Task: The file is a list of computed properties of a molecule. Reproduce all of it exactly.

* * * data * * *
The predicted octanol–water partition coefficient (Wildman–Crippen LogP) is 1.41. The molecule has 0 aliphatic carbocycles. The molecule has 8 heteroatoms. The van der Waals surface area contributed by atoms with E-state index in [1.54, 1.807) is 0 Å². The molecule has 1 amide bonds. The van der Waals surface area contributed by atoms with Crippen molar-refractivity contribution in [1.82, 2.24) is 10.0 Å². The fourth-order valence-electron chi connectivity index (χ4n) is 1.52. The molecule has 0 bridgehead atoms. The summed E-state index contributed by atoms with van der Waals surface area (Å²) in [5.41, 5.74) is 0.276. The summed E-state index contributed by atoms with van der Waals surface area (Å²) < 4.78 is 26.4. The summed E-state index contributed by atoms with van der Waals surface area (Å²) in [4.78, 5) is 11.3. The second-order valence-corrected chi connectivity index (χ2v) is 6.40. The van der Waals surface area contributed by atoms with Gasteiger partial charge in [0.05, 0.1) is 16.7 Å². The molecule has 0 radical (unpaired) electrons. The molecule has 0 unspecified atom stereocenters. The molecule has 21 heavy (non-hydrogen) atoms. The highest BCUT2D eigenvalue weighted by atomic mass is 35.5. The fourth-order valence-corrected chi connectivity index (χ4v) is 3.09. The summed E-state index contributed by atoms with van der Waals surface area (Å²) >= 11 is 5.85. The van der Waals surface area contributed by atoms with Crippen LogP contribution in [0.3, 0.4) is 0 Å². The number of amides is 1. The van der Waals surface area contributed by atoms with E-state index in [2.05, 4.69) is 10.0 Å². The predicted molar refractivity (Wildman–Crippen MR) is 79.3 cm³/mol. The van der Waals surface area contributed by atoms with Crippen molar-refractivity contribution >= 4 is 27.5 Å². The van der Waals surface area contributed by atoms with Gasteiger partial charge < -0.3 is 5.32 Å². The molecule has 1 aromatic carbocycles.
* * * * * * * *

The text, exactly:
The predicted octanol–water partition coefficient (Wildman–Crippen LogP) is 1.41. The molecule has 0 aliphatic carbocycles. The molecule has 8 heteroatoms. The van der Waals surface area contributed by atoms with E-state index in [1.54, 1.807) is 0 Å². The molecule has 1 amide bonds. The van der Waals surface area contributed by atoms with Crippen molar-refractivity contribution in [1.82, 2.24) is 10.0 Å². The fourth-order valence-electron chi connectivity index (χ4n) is 1.52. The molecule has 0 bridgehead atoms. The summed E-state index contributed by atoms with van der Waals surface area (Å²) in [5.41, 5.74) is 0.276. The summed E-state index contributed by atoms with van der Waals surface area (Å²) < 4.78 is 26.4. The summed E-state index contributed by atoms with van der Waals surface area (Å²) in [4.78, 5) is 11.3. The second-order valence-corrected chi connectivity index (χ2v) is 6.40. The van der Waals surface area contributed by atoms with Gasteiger partial charge in [0.05, 0.1) is 16.7 Å². The molecule has 0 radical (unpaired) electrons. The molecule has 0 unspecified atom stereocenters. The molecule has 21 heavy (non-hydrogen) atoms. The highest BCUT2D eigenvalue weighted by atomic mass is 35.5. The fourth-order valence-corrected chi connectivity index (χ4v) is 3.09. The summed E-state index contributed by atoms with van der Waals surface area (Å²) >= 11 is 5.85. The van der Waals surface area contributed by atoms with Crippen LogP contribution in [0.3, 0.4) is 0 Å². The number of amides is 1. The van der Waals surface area contributed by atoms with E-state index in [2.05, 4.69) is 10.0 Å². The predicted molar refractivity (Wildman–Crippen MR) is 79.3 cm³/mol. The van der Waals surface area contributed by atoms with Crippen molar-refractivity contribution >= 4 is 27.5 Å². The van der Waals surface area contributed by atoms with Gasteiger partial charge < -0.3 is 5.32 Å². The molecule has 1 aromatic carbocycles.